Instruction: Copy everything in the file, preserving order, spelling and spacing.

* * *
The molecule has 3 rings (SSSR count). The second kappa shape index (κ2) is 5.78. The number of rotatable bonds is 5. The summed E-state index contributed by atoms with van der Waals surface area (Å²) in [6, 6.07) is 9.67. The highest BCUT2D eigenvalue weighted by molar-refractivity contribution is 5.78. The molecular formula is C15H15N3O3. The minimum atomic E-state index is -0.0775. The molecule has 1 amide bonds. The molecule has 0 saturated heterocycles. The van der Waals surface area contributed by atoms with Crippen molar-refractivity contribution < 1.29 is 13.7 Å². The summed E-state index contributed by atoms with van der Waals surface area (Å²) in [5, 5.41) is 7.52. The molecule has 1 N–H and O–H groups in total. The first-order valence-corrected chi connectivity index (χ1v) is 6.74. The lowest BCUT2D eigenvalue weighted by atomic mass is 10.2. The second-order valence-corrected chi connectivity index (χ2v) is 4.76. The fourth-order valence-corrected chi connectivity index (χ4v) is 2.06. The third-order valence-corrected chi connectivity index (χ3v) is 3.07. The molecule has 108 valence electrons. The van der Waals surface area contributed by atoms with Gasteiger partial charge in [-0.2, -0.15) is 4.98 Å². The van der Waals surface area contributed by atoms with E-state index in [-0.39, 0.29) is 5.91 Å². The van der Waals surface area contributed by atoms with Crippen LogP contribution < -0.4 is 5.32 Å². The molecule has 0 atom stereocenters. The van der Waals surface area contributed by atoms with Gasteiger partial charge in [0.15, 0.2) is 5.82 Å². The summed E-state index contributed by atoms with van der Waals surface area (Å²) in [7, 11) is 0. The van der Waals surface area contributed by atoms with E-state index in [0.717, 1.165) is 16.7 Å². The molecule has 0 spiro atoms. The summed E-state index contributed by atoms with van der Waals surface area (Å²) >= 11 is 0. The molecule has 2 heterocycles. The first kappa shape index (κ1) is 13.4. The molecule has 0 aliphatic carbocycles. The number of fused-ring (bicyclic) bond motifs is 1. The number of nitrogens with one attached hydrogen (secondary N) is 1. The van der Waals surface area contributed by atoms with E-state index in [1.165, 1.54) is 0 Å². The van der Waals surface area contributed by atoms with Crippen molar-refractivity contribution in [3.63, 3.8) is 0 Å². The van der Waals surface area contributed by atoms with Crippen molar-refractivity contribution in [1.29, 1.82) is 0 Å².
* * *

The molecule has 3 rings (SSSR count). The second kappa shape index (κ2) is 5.78. The number of rotatable bonds is 5. The summed E-state index contributed by atoms with van der Waals surface area (Å²) in [6, 6.07) is 9.67. The highest BCUT2D eigenvalue weighted by molar-refractivity contribution is 5.78. The molecular formula is C15H15N3O3. The minimum atomic E-state index is -0.0775. The molecule has 1 amide bonds. The molecule has 0 saturated heterocycles. The van der Waals surface area contributed by atoms with Crippen molar-refractivity contribution < 1.29 is 13.7 Å². The summed E-state index contributed by atoms with van der Waals surface area (Å²) in [5, 5.41) is 7.52. The molecule has 1 N–H and O–H groups in total. The first-order valence-corrected chi connectivity index (χ1v) is 6.74. The lowest BCUT2D eigenvalue weighted by atomic mass is 10.2. The second-order valence-corrected chi connectivity index (χ2v) is 4.76. The fourth-order valence-corrected chi connectivity index (χ4v) is 2.06. The third-order valence-corrected chi connectivity index (χ3v) is 3.07. The molecule has 108 valence electrons. The van der Waals surface area contributed by atoms with Gasteiger partial charge in [-0.2, -0.15) is 4.98 Å². The van der Waals surface area contributed by atoms with E-state index in [-0.39, 0.29) is 5.91 Å². The van der Waals surface area contributed by atoms with Crippen LogP contribution < -0.4 is 5.32 Å². The molecule has 0 atom stereocenters. The van der Waals surface area contributed by atoms with Gasteiger partial charge in [0.15, 0.2) is 5.82 Å². The summed E-state index contributed by atoms with van der Waals surface area (Å²) in [7, 11) is 0. The van der Waals surface area contributed by atoms with E-state index in [0.717, 1.165) is 16.7 Å². The molecule has 0 spiro atoms. The summed E-state index contributed by atoms with van der Waals surface area (Å²) >= 11 is 0. The molecule has 2 heterocycles. The first kappa shape index (κ1) is 13.4. The molecule has 0 aliphatic carbocycles. The number of fused-ring (bicyclic) bond motifs is 1. The number of nitrogens with one attached hydrogen (secondary N) is 1. The van der Waals surface area contributed by atoms with E-state index in [1.165, 1.54) is 0 Å². The van der Waals surface area contributed by atoms with Crippen molar-refractivity contribution in [3.63, 3.8) is 0 Å². The van der Waals surface area contributed by atoms with Crippen molar-refractivity contribution in [1.29, 1.82) is 0 Å².